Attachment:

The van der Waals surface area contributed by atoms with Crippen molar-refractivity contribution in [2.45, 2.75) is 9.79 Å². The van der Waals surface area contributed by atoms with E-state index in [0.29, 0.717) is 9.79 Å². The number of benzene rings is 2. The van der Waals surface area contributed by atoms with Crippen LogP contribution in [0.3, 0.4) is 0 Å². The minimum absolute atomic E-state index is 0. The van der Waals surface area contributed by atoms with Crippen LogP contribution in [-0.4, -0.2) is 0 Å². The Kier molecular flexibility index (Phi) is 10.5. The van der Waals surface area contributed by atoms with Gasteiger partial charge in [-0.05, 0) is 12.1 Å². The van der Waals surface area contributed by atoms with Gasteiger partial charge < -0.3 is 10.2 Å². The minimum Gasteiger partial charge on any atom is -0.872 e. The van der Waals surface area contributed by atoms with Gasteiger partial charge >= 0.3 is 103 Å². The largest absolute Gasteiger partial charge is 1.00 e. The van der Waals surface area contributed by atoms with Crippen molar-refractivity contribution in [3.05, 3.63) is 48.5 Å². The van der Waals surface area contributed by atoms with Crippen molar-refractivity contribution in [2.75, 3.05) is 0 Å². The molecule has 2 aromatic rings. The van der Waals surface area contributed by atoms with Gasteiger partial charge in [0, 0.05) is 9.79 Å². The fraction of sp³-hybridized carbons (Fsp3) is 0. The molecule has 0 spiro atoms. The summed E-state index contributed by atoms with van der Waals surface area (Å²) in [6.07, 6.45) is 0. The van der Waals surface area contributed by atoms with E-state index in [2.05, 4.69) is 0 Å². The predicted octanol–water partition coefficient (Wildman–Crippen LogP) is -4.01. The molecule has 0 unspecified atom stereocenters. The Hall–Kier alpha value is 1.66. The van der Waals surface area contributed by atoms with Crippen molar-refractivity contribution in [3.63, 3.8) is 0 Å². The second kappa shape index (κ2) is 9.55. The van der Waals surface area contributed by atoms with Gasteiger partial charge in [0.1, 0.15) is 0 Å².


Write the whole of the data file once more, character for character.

The van der Waals surface area contributed by atoms with Crippen molar-refractivity contribution in [2.45, 2.75) is 9.79 Å². The van der Waals surface area contributed by atoms with E-state index in [0.29, 0.717) is 9.79 Å². The number of benzene rings is 2. The van der Waals surface area contributed by atoms with Crippen LogP contribution in [0.3, 0.4) is 0 Å². The minimum absolute atomic E-state index is 0. The van der Waals surface area contributed by atoms with Crippen LogP contribution in [-0.4, -0.2) is 0 Å². The Kier molecular flexibility index (Phi) is 10.5. The van der Waals surface area contributed by atoms with Gasteiger partial charge in [-0.05, 0) is 12.1 Å². The van der Waals surface area contributed by atoms with Gasteiger partial charge < -0.3 is 10.2 Å². The minimum Gasteiger partial charge on any atom is -0.872 e. The van der Waals surface area contributed by atoms with Gasteiger partial charge >= 0.3 is 103 Å². The largest absolute Gasteiger partial charge is 1.00 e. The van der Waals surface area contributed by atoms with Crippen molar-refractivity contribution in [3.05, 3.63) is 48.5 Å². The van der Waals surface area contributed by atoms with Crippen molar-refractivity contribution in [2.75, 3.05) is 0 Å². The molecule has 2 aromatic rings. The van der Waals surface area contributed by atoms with Gasteiger partial charge in [0, 0.05) is 9.79 Å². The fraction of sp³-hybridized carbons (Fsp3) is 0. The molecule has 0 spiro atoms. The summed E-state index contributed by atoms with van der Waals surface area (Å²) in [6.07, 6.45) is 0. The van der Waals surface area contributed by atoms with E-state index in [2.05, 4.69) is 0 Å². The predicted octanol–water partition coefficient (Wildman–Crippen LogP) is -4.01. The molecule has 0 unspecified atom stereocenters. The Hall–Kier alpha value is 1.66. The van der Waals surface area contributed by atoms with Crippen molar-refractivity contribution in [3.63, 3.8) is 0 Å². The second kappa shape index (κ2) is 9.55. The van der Waals surface area contributed by atoms with Gasteiger partial charge in [0.1, 0.15) is 0 Å².